LOUDON, N.H. – The last time I sat in the grandstands to watch a NASCAR Sprint Cup Series race at New Hampshire Motor Speedway, Tony Stewart was a rookie, the Red Sox still hadn't won a World Series since 1918 and the average price for a gallon of gasoline was $1.14.

And though I didn't sit out in my favorite spot down in Turns 3 and 4 for Sunday's Sylvania 300, I did decide to do something drastically different.

Walking up souvenir alley behind the main grandstands first thing in the morning, something was happening around me. Fans were lined up by the dozens at the merchandise trailers for drivers like Dale Earnhardt Jr., Denny Hamlin, Jimmie Johnson and Brad Keselowski – standing in long lines ready to fork over hard-earned cash for hats, shirts and sweatshirts emblazoned with the names and numbers of their favorite drivers.

Presumably, they still find a way to identify with drivers – either through personalities, performances or manufacturers – enough so that they form an allegiance. Then they go sit in the sprawling grandstands to watch that car, listen in on a radio scanner and live with the ups and downs of everything that can happen in a 300-lap race on a mile track.

 

Hamlin may have stripped most of the drama out of the battle for Sylvania 330 victory with his dominating performance Sunday, but as I found out – there is plenty of drama taking place when you look in the right place.

My mission: Pick one driver, listen in on his team's radio frequency and root like heck for him to win.

(Note: I did set some ground rules for myself. I needed to pick a driver in the Chase for the Sprint Cup, one that had a better than average chance to win at New Hampshire and one whose personality I was kosher with.)

So, I settled on Five-Time himself, Jimmie Johnson and started my day of fandom as soon as the command was given to fire engines on pit road.

2:10 p.m. – I'm not going to lie to you here. With Hamlin qualifying in the 32nd spot, I was confident that Johnson's chances were better than average. It's Chase time, of course, and that's when Five-Time shines. As the cars hit the track for the pre-race pace laps, listening to crew chief Chad Knaus remind Johnson that it was a long race ahead and there was plenty of time to move forward one car at a time only made me feel better.

That guy's a head coach by any other name.

2:20 p.m. – This is easy. A bunch of cars dropped to the rear of the field for assorted driver and engine changes, and Johnson's already 16th before even hitting the first corner of the race.

I'm already so invested in this mission of mine, I'm convinced that Five-Time is going to want me in Victory Lane right alongside him to share some champagne and 22-pound lobster.

2:45 p.m. – Lap 40. The caution is out for the first time, and Johnson is already inside the Top-10. Man, this is going to be easy.

2:55 p.m. – Yeah, umm.... Not so much. Jimmie radios Chad to tell him that the water temperature has spiked. Spotter reports debris on the grille.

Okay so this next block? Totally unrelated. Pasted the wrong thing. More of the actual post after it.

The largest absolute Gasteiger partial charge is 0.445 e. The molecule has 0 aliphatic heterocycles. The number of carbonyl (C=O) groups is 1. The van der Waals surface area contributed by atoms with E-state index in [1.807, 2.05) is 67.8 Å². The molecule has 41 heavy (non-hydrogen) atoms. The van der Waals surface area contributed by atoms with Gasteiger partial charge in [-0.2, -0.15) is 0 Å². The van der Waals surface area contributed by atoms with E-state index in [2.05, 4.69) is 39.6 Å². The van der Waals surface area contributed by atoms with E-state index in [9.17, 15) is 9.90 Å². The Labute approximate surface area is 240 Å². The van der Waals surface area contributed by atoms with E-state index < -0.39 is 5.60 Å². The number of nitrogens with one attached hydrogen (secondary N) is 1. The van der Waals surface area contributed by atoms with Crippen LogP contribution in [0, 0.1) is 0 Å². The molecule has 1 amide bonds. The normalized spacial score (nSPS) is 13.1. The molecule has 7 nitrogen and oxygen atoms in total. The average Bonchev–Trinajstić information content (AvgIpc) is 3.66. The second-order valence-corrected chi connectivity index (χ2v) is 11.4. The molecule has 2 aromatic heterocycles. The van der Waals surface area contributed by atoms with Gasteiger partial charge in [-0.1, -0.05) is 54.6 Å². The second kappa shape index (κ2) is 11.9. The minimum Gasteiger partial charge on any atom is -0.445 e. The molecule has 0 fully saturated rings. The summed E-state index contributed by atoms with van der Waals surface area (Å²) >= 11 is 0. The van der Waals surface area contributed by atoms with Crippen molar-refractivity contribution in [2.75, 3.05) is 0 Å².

Heavy nail-biting commences.

2:56 p.m. – Situation dire. Knaus tells his spotter to go tell Tony Stewart's spotter that we plan to ride his bumper for a bit to help free the grille of the debris.

The response isn't a good one. “No chance,” the spotter says. “Wrong spotter's stand.”

At this point, I smash things. Me no happy.

3:05 p.m. – That debris thing is all taken care of, but now the freaking lapped cars are messing with us. Just as Jimmie gets into the Top-5, he comes up on the lapped car of David Stremme – WHO DECIDES TO RACE THE NO. 48 DOOR-TO-DOOR.

I'm about to create my own debris by throwing a Coke bottle at Stremme's windshield. I'm reminded in the press box that such behavior will not be tolerated.

Tony Stewart swoops by to regain the position Johnson had already taken from him – and I'm ready to pack up my stuff and hit the road.

3:40 p.m. – Halfway home already, and pit strategy has Jimmie in fourth with fresher tires than the leader Hamlin. This is good, I'm thinking.

We're off sequence with the race's dominant car, and I know Chad is going to be right on top of this situation.

4:15 p.m. – I'm not so sure anyone's catching Hamlin now. He's good on old tires and new tires, and it doesn't matter if there's traffic or not. Nobody can gain ground.

Have to start with the “What Would Five-Time Would Do” – or WW5TD for the cool kids in the group – way of thinking. We're Chasers, not spoilers. Brad Keselowski is struggling to stay in the Top-10, and we've got a points lead to take.

4:45 p.m. – A miracle! God is obviously wearing his 48 hoodie today. Caution for debris, and Johnson will start on the outside of the front row. First time he's been alongside Hamlin all day.

Time to roll up the sleeves and do work. Real work. Championship-driver work. Time to shock the world.

4:46 p.m. – Deflation. Utter deflation.

Before the cars are even off Turn 2 on the restart with 23 laps remaining, it seems Hamlin has a half-straightaway lead.

“I had a little bit of hope for a quarter of a lap there, and then I was like, 'Uh-oh.' Don't lose second,” Johnson says in his post-race press conference.

5 p.m. – Checkered flag. Good points day for my guys. Finished second, already talking about going to Dover and dominating.

I'm on board. First, I just have to drop Five-Time a text and get a seat on the private plane to the track next weekend.

6:15 p.m. – As pit road is cleared and the 48 hauler loads up to hit the road, I'm reminded why we all love this sport. Even when the race isn't the most dramatic of the season, there's lots to keep a fan on the edge of their seat.

I certainly was.

– TB